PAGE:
I would be shocked if I'm wrong and this becomes a more lucrative event to us as publishers, though I'd certainly welcome it as I too have seen AdSense CPM drop every single year since 2003.


 7:30 pm on May 19, 2007 (gmt 0)

clarification: is Arbitrage when one has a mfa site with Google ads and the traffic is from google ads as well? Essentially the content sucks, traffic is bought from google and hopefully more is made by people clicking on that site's G ads?


 7:33 pm on May 19, 2007 (gmt 0)

Paris: I disagree. If everything stays the same, except for the fact that public trust in clicking a google ad will result in a quality page instead of a waste of their time, then it can only mean an increase in revenue for advertisers and publishers, because people will be clicking more, and more of those clicks will end up in conversions.


 7:36 pm on May 19, 2007 (gmt 0)

I have a question for people that got the email.

Are any of you running pure MFA sites and doing no arbi at all? In other words 100% organic, bookmark etc traffic with no PPC traffic coming to your site?

Trying to figure out if this is a pure arbi ban with organic MFA sites getting caught in the middle or if pure organic MFA sites are on the outs too.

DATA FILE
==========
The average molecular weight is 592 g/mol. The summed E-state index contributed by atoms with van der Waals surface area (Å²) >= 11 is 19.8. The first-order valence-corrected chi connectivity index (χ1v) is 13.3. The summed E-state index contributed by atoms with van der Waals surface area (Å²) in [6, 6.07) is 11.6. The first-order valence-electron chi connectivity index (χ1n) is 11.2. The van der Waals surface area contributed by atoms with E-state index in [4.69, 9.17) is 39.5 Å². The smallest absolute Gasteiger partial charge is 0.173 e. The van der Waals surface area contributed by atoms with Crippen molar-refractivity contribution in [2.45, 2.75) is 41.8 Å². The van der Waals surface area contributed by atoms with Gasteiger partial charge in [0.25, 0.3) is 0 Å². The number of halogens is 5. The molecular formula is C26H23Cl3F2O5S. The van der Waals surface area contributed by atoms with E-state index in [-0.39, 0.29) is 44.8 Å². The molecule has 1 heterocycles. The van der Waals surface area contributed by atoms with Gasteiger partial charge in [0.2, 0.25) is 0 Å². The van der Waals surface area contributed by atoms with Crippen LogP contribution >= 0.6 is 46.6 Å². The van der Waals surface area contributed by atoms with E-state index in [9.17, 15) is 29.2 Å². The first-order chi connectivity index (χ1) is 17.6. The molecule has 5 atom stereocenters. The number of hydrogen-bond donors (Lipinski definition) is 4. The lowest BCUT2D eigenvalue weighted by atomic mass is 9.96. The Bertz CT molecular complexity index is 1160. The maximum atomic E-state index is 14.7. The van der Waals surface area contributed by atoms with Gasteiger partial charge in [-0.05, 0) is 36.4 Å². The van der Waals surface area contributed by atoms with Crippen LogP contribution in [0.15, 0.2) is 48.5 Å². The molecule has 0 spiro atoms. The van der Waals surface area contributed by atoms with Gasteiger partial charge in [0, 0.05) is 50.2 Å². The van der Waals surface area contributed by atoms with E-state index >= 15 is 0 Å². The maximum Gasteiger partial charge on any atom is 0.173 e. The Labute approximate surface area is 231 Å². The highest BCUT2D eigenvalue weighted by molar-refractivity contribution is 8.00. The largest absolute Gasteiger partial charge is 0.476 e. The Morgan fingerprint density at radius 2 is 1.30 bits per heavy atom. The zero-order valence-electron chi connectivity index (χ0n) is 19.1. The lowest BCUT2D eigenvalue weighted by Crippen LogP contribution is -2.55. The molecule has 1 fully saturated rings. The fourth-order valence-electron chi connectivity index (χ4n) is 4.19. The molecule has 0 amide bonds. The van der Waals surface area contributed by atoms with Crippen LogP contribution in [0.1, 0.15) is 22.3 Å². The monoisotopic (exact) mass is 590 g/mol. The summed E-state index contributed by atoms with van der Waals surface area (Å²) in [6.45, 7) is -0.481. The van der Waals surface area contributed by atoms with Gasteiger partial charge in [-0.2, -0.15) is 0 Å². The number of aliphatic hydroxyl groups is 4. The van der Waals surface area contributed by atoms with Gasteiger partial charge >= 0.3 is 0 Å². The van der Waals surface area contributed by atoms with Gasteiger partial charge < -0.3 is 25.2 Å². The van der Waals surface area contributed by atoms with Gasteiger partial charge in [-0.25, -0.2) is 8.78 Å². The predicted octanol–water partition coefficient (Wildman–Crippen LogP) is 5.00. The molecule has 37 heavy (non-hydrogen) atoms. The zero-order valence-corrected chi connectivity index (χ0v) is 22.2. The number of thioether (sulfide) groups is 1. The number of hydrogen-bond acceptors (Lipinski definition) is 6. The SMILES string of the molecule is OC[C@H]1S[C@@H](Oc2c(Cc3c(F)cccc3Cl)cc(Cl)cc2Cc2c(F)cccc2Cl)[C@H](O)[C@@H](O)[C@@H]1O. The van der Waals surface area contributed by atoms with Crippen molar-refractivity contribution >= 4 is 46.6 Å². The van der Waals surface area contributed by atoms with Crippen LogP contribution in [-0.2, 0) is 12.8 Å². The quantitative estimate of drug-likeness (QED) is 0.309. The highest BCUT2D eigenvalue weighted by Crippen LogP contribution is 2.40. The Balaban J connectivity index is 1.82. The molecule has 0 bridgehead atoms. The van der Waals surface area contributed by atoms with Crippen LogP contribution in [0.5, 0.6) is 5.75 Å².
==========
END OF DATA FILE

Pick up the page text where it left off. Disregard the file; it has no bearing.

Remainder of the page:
7:41 pm on May 19, 2007 (gmt 0)

About time! Can I clean my filter yet of all this flotsam?

I get 2/3 of my traffic from Adwords and 1/3 from a dozen page one organic listings, so I think I am pretty safe (software download site).


 7:42 pm on May 19, 2007 (gmt 0)

clarification: is Arbitrage when one has a mfa site with Google ads and the traffic is from google ads as well?{

Or from Yahoo ads, MSN ads, etc. Arbitrage is profiting from the spread between what you pay for an inbound click and what you earn for an outbound click (regardless of where the clicks are coming from or going).


 7:45 pm on May 19, 2007 (gmt 0)

The middleman just got cut out between me and my advertiser, I should be (and in the past 2 days have been) seeing better performance, more advertisers flock in or not, visitors trust ads more or not, the proof is in the pudding, let's wait and see if this improvement is sustained.